Olympic athlete: interview with Allyson Felix
John Shepherd speaks to Allyson Felix
Interview by John Shepherd
Despite the heat of the California sun and the fact that she has already talked to about 12 other journalists, Allyson Felix is still fresh and funny. I sense that she’s also got a real sense of humour, and not just one put on for the assembled hoards of journalists; her face lights up when she cracks a joke and she’s not afraid to laugh at herself. No pretensions or track star airs and graces then – she’s grounded, down to earth and confident in herself and her athletic ability. The two times world 200m champion and Beijing Olympic 4 x 400m gold medallist is known as ‘Shug’ and ‘Chicken Legs’ (the latter due to her slim physique, which belies the ability to be able to run 100m in under 11 seconds). Born in LA, she wanted to be a teacher and played basketball before she got into track. Now she’s teaching her rivals a thing or two over 200 and 400m and hopes to be doing so until at least the 2012 Olympics.
The interview took place in California in March 09 at a special adidas sponsored running camp
JS: What are your aims for this season?
AF:: My main aim is to defend my world title.
JS: Who will be your main rivals?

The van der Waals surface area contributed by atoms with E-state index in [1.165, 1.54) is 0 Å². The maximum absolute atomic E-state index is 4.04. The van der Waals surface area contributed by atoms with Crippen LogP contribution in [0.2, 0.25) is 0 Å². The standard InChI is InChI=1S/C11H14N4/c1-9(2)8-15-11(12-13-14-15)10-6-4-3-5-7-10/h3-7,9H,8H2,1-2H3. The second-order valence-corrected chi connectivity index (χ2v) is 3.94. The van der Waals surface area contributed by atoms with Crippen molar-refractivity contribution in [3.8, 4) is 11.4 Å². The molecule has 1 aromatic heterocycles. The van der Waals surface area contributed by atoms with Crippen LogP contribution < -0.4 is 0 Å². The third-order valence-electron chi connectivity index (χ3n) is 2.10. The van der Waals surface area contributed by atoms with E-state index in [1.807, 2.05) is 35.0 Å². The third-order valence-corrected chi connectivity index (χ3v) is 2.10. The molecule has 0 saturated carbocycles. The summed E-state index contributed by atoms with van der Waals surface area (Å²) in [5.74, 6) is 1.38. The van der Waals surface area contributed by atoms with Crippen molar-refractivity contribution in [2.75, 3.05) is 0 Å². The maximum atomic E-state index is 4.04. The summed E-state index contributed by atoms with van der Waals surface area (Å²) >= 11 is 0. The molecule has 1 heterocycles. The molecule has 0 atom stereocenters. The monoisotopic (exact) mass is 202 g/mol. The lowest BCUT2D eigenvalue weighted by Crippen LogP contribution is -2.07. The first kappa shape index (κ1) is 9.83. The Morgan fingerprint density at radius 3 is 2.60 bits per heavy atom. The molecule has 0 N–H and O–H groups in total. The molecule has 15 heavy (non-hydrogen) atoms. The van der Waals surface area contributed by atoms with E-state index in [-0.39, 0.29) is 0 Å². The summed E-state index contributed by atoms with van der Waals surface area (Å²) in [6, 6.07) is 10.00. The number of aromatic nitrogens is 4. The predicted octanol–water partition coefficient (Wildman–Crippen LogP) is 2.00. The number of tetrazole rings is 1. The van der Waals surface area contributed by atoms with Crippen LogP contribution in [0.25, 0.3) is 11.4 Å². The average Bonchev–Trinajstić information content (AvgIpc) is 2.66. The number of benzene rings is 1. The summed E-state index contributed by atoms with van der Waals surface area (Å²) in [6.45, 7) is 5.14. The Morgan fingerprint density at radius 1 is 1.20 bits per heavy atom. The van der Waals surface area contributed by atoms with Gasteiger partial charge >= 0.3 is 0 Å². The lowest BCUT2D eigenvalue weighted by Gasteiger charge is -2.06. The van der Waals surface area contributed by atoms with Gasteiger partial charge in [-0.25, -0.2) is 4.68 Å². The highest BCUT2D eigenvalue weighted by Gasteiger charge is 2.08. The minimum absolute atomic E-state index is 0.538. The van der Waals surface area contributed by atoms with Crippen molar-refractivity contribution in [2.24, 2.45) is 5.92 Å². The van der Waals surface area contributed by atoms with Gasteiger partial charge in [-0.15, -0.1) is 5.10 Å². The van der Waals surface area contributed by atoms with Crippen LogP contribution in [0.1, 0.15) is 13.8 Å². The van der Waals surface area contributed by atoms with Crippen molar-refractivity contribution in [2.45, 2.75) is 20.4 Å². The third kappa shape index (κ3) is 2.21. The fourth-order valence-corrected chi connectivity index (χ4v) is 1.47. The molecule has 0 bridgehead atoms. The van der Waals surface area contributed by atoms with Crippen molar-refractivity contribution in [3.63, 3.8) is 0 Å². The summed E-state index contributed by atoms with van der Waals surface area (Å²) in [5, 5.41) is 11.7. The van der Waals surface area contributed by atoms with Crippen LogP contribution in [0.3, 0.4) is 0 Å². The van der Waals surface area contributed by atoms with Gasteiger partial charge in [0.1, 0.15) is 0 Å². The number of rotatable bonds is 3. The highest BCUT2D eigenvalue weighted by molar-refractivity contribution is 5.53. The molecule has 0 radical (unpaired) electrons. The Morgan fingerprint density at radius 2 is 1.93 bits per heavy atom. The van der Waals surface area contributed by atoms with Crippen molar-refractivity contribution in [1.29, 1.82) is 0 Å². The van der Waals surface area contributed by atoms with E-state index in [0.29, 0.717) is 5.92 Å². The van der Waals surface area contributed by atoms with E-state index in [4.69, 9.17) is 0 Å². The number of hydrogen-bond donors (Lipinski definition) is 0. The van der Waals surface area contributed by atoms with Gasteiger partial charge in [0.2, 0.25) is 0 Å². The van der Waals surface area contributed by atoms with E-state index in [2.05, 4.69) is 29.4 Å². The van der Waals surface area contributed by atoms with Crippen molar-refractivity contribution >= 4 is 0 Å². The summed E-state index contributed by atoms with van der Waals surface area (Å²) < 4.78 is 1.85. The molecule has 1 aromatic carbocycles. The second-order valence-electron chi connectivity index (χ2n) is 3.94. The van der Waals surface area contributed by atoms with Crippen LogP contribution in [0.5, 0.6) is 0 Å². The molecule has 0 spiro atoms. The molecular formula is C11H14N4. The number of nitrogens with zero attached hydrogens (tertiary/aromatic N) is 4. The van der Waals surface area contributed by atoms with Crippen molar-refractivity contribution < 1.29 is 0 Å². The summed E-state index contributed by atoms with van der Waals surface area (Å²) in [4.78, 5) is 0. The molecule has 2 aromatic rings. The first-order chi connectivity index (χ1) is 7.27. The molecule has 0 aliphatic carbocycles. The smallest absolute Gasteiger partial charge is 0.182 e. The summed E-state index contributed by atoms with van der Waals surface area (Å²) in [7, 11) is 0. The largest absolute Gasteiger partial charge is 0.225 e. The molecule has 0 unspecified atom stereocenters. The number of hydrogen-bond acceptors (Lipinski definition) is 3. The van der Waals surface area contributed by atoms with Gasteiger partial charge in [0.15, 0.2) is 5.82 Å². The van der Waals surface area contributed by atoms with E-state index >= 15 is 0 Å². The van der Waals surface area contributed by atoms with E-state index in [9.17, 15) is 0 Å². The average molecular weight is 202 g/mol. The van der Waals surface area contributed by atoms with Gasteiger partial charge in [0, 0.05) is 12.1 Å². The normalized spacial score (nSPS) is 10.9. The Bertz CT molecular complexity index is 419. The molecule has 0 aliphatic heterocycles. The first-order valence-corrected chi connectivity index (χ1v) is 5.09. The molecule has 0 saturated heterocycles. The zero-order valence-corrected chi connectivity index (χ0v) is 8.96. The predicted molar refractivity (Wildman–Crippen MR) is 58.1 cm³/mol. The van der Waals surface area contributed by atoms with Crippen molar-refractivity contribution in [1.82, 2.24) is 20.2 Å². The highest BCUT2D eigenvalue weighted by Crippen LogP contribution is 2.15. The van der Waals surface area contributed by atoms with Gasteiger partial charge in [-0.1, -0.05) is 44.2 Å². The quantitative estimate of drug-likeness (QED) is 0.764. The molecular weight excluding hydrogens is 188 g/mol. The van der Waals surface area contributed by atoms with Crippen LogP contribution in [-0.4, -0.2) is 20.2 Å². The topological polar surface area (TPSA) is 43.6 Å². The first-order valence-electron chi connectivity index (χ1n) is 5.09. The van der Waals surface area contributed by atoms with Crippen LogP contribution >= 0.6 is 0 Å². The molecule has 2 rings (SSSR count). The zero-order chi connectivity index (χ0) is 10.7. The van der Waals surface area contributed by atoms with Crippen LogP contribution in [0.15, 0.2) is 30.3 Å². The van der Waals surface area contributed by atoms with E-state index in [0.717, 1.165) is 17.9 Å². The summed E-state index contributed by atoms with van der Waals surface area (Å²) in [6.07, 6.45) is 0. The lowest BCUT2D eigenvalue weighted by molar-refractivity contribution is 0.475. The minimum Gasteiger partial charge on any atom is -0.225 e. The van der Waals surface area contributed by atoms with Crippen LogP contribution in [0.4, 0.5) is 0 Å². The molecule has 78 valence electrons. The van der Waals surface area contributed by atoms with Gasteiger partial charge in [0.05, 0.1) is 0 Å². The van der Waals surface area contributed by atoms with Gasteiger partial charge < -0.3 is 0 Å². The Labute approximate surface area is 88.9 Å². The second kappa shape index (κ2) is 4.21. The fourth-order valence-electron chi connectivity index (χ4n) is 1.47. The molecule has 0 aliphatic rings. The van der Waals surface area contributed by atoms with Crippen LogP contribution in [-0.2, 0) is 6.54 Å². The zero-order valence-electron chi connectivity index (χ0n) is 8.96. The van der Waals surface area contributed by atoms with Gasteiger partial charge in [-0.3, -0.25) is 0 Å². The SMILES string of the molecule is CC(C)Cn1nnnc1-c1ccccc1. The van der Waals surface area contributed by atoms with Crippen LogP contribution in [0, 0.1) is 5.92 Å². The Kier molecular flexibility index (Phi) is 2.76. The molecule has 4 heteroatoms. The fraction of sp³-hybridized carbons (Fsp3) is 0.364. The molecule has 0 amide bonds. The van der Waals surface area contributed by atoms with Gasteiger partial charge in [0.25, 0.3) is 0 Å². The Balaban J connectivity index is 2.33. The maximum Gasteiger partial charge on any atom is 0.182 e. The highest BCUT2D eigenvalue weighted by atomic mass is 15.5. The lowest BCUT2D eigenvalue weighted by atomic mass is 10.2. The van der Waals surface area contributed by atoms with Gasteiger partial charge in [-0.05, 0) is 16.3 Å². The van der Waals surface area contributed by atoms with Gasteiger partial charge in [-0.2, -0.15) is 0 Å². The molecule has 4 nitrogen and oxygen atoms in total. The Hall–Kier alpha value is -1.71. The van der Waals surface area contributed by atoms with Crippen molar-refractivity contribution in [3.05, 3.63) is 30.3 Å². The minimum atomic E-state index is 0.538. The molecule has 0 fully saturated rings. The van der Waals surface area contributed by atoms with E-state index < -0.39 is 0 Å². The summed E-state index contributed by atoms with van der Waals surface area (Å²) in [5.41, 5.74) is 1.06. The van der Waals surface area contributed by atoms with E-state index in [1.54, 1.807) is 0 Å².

AF: Definitely Veronica (Campbell-Brown), Kerron Steward, Sherone Simpson and the rest of the Jamaican athletes…… so, Jamaica!
JS: Do you work on your mental approach? You seem focused and very mentally strong.
AF: No, I never have. I kinda attribute it to my family and my upbringing and the mentality that they raised me to have.
JS: Do you focus on anything in particular during your warm up?
AF: Once I actually get onto the track, I’m really focused on technique and what I need to do during each phase of my race. I have a little routine that triggers where my focus needs to be.
JS: And those little things, what would they be?
AF: Like coming out of the blocks, I know I need to be driving and being very powerful and aggressive. And when I hit the curve I know that I need to be leaning in and working on coming off that curve really strong.
JS: What’s your first movement in the blocks?
AF: Uh, I’m not really sure. It’s the movement of the hand along with the movement of the feet simultaneously. I’m trying to be very strong and very powerful in the (first) step.